On Thursday the Department for Digital, Culture, Media & Sport published a letter sent to Daily Mail publisher DMGT on the decision to intervene with the group’s growing conglomerate. The letter came following the DMGT’s acquisition of the i newspaper, and the potential impact on fair media plurality in the UK.

Culture Secretary Baroness Nicky Morgan stated concerns there may be “public interest considerations” to the acquisition that warrant further investigation, citing the need for “a sufficient plurality of views in newspapers in each market of newspapers in the United Kingdom”. The letter invites Metro publishers to make representations by Monday, with a final decision on whether to issue an intervention notice forecast for the end of the following week.

The Daily Mail owner bought the i from JPI Media in November for £49.6m, describing it as a “strong print title” with an “established reputation for quality journalism”, whilst pledging to maintain the i’s editorial independence, including its “distinctive style and politically neutral approach”.

Sky launches cultural sports podcast

Sky Sports has unveiled a new weekly sports podcast that will explore “the intersection at which sports and culture meet” with interviews, in-depth stories, debates, discussions and tips from stars of the industry. The podcast, called Sidelines, launched on Wednesday with an in-depth interview with world champion boxer Anthony Joshua to discuss how sport impacts mental health. The podcast is hosted by DJ and presenter Martha Pazienti Caidan, grime MC Big Zuu and Nathaniel Cole, a writer and co-founder of Swim Dem Crew.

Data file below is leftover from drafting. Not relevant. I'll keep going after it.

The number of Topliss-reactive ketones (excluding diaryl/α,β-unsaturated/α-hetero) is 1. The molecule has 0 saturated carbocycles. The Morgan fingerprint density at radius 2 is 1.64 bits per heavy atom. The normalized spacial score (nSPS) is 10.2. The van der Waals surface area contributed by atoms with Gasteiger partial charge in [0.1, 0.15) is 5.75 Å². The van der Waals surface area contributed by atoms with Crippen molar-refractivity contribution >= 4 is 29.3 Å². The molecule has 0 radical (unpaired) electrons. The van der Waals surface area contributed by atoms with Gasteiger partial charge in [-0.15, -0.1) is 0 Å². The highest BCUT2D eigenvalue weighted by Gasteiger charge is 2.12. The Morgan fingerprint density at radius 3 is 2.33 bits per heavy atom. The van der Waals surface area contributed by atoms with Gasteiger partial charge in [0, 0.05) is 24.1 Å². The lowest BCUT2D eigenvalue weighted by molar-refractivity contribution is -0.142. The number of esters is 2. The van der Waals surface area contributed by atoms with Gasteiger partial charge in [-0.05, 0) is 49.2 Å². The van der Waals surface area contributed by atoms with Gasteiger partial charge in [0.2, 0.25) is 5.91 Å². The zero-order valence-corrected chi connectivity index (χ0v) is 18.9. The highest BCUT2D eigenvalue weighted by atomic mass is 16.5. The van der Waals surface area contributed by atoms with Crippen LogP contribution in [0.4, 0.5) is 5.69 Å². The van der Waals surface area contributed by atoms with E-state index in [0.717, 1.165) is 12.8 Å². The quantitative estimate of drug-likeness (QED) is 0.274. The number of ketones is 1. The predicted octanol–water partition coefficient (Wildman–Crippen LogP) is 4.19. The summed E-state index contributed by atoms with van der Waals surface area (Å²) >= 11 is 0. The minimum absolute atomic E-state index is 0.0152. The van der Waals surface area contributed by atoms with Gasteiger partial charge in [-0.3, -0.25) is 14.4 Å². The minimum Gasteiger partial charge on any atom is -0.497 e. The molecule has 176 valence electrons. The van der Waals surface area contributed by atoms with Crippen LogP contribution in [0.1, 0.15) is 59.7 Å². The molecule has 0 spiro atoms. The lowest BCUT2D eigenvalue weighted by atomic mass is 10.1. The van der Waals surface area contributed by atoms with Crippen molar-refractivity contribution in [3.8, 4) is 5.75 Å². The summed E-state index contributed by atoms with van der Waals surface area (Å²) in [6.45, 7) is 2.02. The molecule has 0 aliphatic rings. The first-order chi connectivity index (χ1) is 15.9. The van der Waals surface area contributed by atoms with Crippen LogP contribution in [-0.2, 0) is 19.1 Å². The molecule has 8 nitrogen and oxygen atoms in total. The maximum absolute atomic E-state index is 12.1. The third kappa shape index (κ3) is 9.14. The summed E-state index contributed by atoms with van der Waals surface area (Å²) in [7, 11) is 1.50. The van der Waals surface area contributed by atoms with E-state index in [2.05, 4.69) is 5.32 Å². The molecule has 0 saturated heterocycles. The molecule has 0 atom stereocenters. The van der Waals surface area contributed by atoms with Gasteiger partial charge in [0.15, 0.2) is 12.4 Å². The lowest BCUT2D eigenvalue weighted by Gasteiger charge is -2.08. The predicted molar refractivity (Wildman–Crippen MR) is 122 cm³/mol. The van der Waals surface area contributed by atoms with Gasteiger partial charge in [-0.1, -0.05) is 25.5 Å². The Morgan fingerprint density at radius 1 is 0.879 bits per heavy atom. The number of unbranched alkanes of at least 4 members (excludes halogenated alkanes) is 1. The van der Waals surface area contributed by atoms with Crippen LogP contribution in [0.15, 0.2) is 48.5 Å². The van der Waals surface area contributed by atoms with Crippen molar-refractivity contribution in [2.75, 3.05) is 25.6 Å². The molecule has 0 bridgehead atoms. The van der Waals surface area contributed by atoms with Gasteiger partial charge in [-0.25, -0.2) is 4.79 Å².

This week’s episode will star Ovie Soko, the basketball player who took part in Love Island in 2019, discussing how sports, music and pop culture are becoming closely intertwined.

Biting the Hand that feeds you

Following splashes this week that Harry and Meghan are “stepping back” as senior royals, they have also announced their intention to restrict media access to their official engagements in a snub to British tabloids. The royal couple revealed in a statement issued on their website that they were looking to “carve out a progressive new role” for themselves within the monarchy. As part of this, the Sussexes have declared plans to bypass the traditional “royal rota” system and focus instead on speaking directly to the public through social media, using “grassroots”, “credible outlets” and “young, up-and-coming” journalists.

The royal rota system has been used by Buckingham Palace for decades, allowing access to royal engagements to accredited correspondents on UK newspapers on a shared, ‘pool’ basis to ensure maximum press coverage with minimum interference in the engagement itself.

The Duke and Duchess said there was an international “misconception” that Britain’s royal correspondents were credible sources for information on the work of members of the royal family or on their private lives. In reality, they claimed, these reporters indulged in “frequent misreporting”, and even accurate stories were rewritten by editors to present false impressions.